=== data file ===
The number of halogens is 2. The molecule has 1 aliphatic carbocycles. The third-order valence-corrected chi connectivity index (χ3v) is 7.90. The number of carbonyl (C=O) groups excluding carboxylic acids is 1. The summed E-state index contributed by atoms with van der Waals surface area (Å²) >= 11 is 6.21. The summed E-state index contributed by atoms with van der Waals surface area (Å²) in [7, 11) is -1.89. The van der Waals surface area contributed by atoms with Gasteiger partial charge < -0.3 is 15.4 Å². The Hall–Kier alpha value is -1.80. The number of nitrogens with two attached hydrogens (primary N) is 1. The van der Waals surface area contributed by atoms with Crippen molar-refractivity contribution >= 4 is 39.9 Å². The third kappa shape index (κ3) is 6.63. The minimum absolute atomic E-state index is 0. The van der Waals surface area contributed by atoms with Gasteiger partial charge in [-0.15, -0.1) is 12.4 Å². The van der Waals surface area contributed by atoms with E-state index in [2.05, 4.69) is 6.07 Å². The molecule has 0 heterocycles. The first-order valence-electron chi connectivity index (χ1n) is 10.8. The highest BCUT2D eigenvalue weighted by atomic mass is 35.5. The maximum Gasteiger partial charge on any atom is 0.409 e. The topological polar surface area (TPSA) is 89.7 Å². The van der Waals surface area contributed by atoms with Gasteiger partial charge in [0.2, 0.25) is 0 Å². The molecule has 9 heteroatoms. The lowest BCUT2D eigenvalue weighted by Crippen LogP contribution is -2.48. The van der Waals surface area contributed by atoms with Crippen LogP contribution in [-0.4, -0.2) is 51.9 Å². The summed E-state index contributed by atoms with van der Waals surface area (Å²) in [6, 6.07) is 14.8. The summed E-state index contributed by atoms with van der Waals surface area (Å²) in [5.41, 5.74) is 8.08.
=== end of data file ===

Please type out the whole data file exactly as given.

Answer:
The number of halogens is 2. The molecule has 1 aliphatic carbocycles. The third-order valence-corrected chi connectivity index (χ3v) is 7.90. The number of carbonyl (C=O) groups excluding carboxylic acids is 1. The summed E-state index contributed by atoms with van der Waals surface area (Å²) >= 11 is 6.21. The summed E-state index contributed by atoms with van der Waals surface area (Å²) in [7, 11) is -1.89. The van der Waals surface area contributed by atoms with Gasteiger partial charge < -0.3 is 15.4 Å². The Hall–Kier alpha value is -1.80. The number of nitrogens with two attached hydrogens (primary N) is 1. The van der Waals surface area contributed by atoms with Crippen molar-refractivity contribution >= 4 is 39.9 Å². The third kappa shape index (κ3) is 6.63. The minimum absolute atomic E-state index is 0. The van der Waals surface area contributed by atoms with Gasteiger partial charge in [-0.15, -0.1) is 12.4 Å². The van der Waals surface area contributed by atoms with E-state index in [2.05, 4.69) is 6.07 Å². The molecule has 0 heterocycles. The first-order valence-electron chi connectivity index (χ1n) is 10.8. The highest BCUT2D eigenvalue weighted by atomic mass is 35.5. The maximum Gasteiger partial charge on any atom is 0.409 e. The topological polar surface area (TPSA) is 89.7 Å². The van der Waals surface area contributed by atoms with Gasteiger partial charge in [0.2, 0.25) is 0 Å². The molecule has 9 heteroatoms. The lowest BCUT2D eigenvalue weighted by Crippen LogP contribution is -2.48. The van der Waals surface area contributed by atoms with Crippen LogP contribution in [-0.4, -0.2) is 51.9 Å². The summed E-state index contributed by atoms with van der Waals surface area (Å²) in [6, 6.07) is 14.8. The summed E-state index contributed by atoms with van der Waals surface area (Å²) in [5.41, 5.74) is 8.08.